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Monday, May 30, 2011

Where could "real" reviews be published?


Yesterday I have been discussing with a colleague about the need of "real" reviews, reviews which could influence in a positive way the studies in a certain discipline, because they would point out the actual flaws of a book or a project. Reviews are usually not written in this way since one does want to review in a positive way books written by people of one's "school", people one feels indebted with and people whose favour one wants to acquire (and vice versa). Could blind reviews be the solution? Perhaps, but why should one engage in writing them, if one could not even gain the glory of having them published with one's name on them?
Hence, my colleague suggested the following solution: an ad hoc journal, which should specialise in reviewing in a sincere way the most important books, so that one could anyway be proud of being reviewed in it. Since the journal would programmatically review honestly all sorts of author, the risk of vindicts should be lessened.
I would add that the beginning might be the most difficult point of the project. Perhaps it would be easier to have well-known scholars writing the first "harsh" reviews?

What do you think? Could it work?

On the topic of reviews, see here.

2 comments:

Anonymous said...

Re: "…the need of "real" reviews, reviews which could influence in a positive way the studies in a certain discipline, because they would point out the actual flaws of a book or a project."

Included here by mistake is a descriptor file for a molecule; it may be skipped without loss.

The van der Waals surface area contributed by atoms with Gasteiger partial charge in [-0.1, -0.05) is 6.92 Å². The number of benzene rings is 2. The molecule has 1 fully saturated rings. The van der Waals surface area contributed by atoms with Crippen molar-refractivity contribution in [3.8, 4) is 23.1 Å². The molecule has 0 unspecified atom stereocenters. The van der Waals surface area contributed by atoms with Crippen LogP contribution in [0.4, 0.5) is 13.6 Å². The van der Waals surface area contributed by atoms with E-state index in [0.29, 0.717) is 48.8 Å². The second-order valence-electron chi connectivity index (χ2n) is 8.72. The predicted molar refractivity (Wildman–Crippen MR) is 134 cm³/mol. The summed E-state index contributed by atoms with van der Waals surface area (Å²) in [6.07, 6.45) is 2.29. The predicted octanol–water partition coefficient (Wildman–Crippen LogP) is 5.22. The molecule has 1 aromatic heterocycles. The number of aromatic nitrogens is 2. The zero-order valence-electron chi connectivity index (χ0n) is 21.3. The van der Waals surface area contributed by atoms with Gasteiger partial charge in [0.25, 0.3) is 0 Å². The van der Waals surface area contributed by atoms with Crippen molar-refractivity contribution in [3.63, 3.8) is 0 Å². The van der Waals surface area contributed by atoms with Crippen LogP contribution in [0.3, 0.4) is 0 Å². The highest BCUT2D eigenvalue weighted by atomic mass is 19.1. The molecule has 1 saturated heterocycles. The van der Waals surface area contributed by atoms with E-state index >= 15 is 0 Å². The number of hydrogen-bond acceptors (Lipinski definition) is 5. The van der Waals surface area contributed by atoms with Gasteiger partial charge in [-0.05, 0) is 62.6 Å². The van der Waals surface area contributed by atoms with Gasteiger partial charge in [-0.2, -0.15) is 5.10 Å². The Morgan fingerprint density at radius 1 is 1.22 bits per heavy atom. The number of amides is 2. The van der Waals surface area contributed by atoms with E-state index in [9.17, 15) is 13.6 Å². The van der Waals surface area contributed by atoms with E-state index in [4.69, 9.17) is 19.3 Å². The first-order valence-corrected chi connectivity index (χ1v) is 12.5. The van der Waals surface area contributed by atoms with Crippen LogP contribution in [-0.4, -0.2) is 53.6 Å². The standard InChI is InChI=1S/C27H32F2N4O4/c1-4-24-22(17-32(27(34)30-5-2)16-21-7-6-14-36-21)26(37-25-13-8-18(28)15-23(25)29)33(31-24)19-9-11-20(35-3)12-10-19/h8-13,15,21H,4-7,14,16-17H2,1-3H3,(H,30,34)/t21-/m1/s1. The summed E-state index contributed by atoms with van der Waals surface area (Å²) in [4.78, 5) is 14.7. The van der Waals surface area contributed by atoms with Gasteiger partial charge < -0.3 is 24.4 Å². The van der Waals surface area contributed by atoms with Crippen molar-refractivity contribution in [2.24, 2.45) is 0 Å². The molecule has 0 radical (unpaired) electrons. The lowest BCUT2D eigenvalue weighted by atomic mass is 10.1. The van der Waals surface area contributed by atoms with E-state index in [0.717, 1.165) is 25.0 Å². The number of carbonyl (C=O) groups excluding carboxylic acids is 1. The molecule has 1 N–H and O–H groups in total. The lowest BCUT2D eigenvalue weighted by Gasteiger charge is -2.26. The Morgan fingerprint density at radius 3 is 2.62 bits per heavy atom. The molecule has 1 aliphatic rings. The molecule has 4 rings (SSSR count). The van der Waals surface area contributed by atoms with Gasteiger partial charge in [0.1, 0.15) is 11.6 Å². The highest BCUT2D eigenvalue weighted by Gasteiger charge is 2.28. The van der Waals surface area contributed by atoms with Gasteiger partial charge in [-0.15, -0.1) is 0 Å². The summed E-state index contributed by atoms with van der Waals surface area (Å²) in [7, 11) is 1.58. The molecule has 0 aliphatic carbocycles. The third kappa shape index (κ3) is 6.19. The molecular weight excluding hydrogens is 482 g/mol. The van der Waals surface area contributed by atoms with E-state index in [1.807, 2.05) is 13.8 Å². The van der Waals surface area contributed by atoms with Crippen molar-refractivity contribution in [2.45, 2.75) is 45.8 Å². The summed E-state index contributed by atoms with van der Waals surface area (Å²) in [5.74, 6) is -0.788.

Yep.
e.g.,
• http://www.iias.nl/the-newsletter/article/indigenous-history-antidote-zomia-theory
• http://www.iias.asia/article/cambodias-religions-ashes-and-ink

There are not many positive answers to your question (of where to publish real reviews) but, at the moment, the I.I.A.S. is one.

You should look at putting together your own publication along the same lines of the I.I.A.S. or other "informal" publications (e.g. Anthropology Today) that do have the editorial credibility to publish demolitions (and not just uncritical praise).

elisa freschi said...

Dear Anonymous reader,

I read the second review (because I don't think I can judge about the first one) and I agree with the fact that it is harsh but (most probably) fair, exactly the kind of review I would be happy to read. Praise to the IIAS newsletter, then!

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